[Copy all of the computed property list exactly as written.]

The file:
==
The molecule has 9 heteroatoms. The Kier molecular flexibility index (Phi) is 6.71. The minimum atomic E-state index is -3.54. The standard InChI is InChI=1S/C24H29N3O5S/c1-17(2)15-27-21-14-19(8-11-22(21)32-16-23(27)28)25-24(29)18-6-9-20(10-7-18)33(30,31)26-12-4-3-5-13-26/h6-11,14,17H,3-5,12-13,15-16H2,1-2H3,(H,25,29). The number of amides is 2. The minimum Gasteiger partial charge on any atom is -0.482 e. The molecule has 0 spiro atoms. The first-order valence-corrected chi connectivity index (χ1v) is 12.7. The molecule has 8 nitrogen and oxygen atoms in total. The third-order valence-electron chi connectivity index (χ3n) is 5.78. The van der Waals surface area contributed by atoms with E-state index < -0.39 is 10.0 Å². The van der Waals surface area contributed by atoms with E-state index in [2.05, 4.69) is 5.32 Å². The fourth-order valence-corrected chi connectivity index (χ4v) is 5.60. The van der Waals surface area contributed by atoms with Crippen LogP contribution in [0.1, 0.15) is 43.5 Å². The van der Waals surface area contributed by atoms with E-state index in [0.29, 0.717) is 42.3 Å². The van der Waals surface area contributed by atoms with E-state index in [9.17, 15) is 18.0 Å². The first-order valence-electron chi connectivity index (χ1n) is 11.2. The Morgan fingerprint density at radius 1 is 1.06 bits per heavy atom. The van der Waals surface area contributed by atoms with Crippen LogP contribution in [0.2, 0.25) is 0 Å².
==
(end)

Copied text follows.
The molecule has 9 heteroatoms. The Kier molecular flexibility index (Phi) is 6.71. The minimum atomic E-state index is -3.54. The standard InChI is InChI=1S/C24H29N3O5S/c1-17(2)15-27-21-14-19(8-11-22(21)32-16-23(27)28)25-24(29)18-6-9-20(10-7-18)33(30,31)26-12-4-3-5-13-26/h6-11,14,17H,3-5,12-13,15-16H2,1-2H3,(H,25,29). The number of amides is 2. The minimum Gasteiger partial charge on any atom is -0.482 e. The molecule has 0 spiro atoms. The first-order valence-corrected chi connectivity index (χ1v) is 12.7. The molecule has 8 nitrogen and oxygen atoms in total. The third-order valence-electron chi connectivity index (χ3n) is 5.78. The van der Waals surface area contributed by atoms with E-state index < -0.39 is 10.0 Å². The van der Waals surface area contributed by atoms with E-state index in [2.05, 4.69) is 5.32 Å². The fourth-order valence-corrected chi connectivity index (χ4v) is 5.60. The van der Waals surface area contributed by atoms with Crippen LogP contribution in [0.1, 0.15) is 43.5 Å². The van der Waals surface area contributed by atoms with E-state index in [0.29, 0.717) is 42.3 Å². The van der Waals surface area contributed by atoms with E-state index in [9.17, 15) is 18.0 Å². The first-order valence-electron chi connectivity index (χ1n) is 11.2. The Morgan fingerprint density at radius 1 is 1.06 bits per heavy atom. The van der Waals surface area contributed by atoms with Crippen LogP contribution in [0.2, 0.25) is 0 Å².